Verleihung des WTA–
Die Wissenschaftlich-Technische Arbeitsgemeinschaft für Bauwerks- erhaltung und Denkmalpflege e.V. (WTA) verleiht jährlich den WTA-Preis für herausragende Leistungen auf den Gebieten der Forschung und Praxis der Bauwerkserhaltung und Denkmalpflege.
Anlässlich der WTA-Tage 2017 wurde der diesjährige WTA-Preis
Frau ir. Lida Barou für Ihre Masterarbeit "Transparent Restoration"
In einer Kurzpräsentation stellte Frau Barou die Schwerpunkte ihrer Arbeit vor.
Die vollständige Arbeit wurde auf den Seiten der TU Delft veröffentlicht.
This research investigates the application of structural glass in restoration and conservation practices in order to highlight and safeguard our built heritage; a distinguishable, yet discreet approach. Current restoration treatments with traditional materials bear the risk of conjecture between original and new elements, while the ambition to enhance the structural integrity of the endangered structures, often results in visually invasive and irreversible solutions that can impair the authentic image of the monuments. In this context, glass could be the answer to this on-going debate between restoring and preserving, a promising restoration solution able, on the one hand to consolidate the historic buildings and on the other hand to reveal their stratification. The transparency of glass enables the simultaneous perception of both the original and ruinous state of the monument, giving a material and immaterial appearance that relates the structure to both the past and the present setting.
As a case study, the research focuses on the design of a novel glass addition in the degraded façade of an old tower in Greece. The innovative contribution of this restoration approach lies in the development of a completely reversible system, complying with the conservation guidelines suggested by the Venice Charter. To avoid any permanent bonding between the two structures, dry connections are proposed between glass and the historic matter. Solid cast glass units are suggested, in respect to the existing construction technique and aesthetics of the original limestone masonry, to reinforce the monument by replacing the missing parts. To ensure the overall stability of the façade, the cast glass units follow an interlocking geometry sparing the necessity of permanent, adhesive connections. Moreover, the high stiffness and compressive strength of glass result in a lightweight glass wall of minimal thickness that ensures the desired structural consolidation without burdening the monument.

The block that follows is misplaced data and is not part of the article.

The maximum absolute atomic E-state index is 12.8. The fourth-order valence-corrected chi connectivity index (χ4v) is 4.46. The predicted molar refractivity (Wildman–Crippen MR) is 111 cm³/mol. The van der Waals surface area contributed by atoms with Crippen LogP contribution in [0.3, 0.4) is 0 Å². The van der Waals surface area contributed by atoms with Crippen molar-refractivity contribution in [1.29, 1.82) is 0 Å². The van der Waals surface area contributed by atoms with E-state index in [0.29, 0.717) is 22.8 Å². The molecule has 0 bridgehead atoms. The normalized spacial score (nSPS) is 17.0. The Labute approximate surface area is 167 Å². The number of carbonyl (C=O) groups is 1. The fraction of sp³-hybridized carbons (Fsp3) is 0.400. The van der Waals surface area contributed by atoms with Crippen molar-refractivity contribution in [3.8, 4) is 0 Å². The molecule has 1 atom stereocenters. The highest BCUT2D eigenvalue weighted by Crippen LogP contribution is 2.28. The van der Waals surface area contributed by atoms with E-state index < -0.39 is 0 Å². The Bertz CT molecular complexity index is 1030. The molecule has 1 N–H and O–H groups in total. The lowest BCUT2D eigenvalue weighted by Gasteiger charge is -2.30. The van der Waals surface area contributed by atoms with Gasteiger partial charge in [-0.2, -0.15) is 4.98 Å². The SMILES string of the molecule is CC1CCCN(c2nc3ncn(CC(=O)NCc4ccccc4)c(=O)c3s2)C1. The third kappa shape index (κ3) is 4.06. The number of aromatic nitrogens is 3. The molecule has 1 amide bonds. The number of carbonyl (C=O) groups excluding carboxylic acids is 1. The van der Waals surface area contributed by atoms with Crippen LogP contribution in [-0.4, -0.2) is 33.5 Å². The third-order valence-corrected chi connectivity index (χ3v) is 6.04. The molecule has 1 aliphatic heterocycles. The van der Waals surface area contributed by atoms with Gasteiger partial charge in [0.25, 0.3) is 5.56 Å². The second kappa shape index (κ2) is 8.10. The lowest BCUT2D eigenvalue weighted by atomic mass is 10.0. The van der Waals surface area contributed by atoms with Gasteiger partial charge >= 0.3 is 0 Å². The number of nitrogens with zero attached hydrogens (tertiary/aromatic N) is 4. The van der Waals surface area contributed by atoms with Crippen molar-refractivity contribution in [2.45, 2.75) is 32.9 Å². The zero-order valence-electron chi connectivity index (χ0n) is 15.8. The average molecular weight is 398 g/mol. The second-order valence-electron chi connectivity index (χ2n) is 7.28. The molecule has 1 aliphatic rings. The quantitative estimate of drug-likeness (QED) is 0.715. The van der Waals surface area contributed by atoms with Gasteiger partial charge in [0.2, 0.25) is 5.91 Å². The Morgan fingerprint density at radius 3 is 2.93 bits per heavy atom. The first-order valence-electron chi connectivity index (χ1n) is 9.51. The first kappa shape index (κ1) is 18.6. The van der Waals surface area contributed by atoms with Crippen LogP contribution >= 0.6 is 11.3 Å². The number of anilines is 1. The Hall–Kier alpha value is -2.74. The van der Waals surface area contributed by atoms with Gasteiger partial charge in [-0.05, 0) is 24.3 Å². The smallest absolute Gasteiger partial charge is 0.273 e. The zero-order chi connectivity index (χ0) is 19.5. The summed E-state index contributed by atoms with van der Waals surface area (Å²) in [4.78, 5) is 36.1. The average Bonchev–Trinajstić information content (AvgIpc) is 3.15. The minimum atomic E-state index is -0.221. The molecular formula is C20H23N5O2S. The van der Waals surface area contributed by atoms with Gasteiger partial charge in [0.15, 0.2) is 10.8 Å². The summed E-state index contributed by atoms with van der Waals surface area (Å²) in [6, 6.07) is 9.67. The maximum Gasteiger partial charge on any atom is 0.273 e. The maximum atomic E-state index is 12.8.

Different interlocking systems have been explored to conclude to the optimum shape. As a proof of concept, the interlocking units have been cast in the TU Delft Lab and a small prototype has been made. The aesthetic value of this solid cast glass interlocking masonry is articulated with glass elements resembling to the original stone texture, while at the same time allowing for the perception of the surroundings. To evaluate the degree of cooperation of the units, testing in shear has been performed, manifesting the potential of the system as a compatible and elegant design tool for the preservation of our heritage.